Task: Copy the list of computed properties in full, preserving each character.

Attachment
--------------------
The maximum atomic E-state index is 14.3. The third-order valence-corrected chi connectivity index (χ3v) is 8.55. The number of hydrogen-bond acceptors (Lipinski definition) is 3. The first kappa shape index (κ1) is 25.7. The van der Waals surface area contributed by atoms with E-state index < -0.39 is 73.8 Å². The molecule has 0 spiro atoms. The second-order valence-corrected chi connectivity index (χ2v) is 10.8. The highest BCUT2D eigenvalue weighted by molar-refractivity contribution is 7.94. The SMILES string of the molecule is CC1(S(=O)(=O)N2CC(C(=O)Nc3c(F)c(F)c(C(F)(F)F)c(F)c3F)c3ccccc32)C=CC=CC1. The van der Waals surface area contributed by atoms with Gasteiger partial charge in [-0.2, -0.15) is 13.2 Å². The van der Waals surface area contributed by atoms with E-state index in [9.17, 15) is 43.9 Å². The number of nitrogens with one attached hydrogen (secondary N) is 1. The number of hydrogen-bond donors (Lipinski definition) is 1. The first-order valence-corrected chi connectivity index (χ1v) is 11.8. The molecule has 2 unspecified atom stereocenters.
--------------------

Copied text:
The maximum atomic E-state index is 14.3. The third-order valence-corrected chi connectivity index (χ3v) is 8.55. The number of hydrogen-bond acceptors (Lipinski definition) is 3. The first kappa shape index (κ1) is 25.7. The van der Waals surface area contributed by atoms with E-state index < -0.39 is 73.8 Å². The molecule has 0 spiro atoms. The second-order valence-corrected chi connectivity index (χ2v) is 10.8. The highest BCUT2D eigenvalue weighted by molar-refractivity contribution is 7.94. The SMILES string of the molecule is CC1(S(=O)(=O)N2CC(C(=O)Nc3c(F)c(F)c(C(F)(F)F)c(F)c3F)c3ccccc32)C=CC=CC1. The van der Waals surface area contributed by atoms with Gasteiger partial charge in [-0.2, -0.15) is 13.2 Å². The van der Waals surface area contributed by atoms with E-state index in [9.17, 15) is 43.9 Å². The number of nitrogens with one attached hydrogen (secondary N) is 1. The number of hydrogen-bond donors (Lipinski definition) is 1. The first-order valence-corrected chi connectivity index (χ1v) is 11.8. The molecule has 2 unspecified atom stereocenters.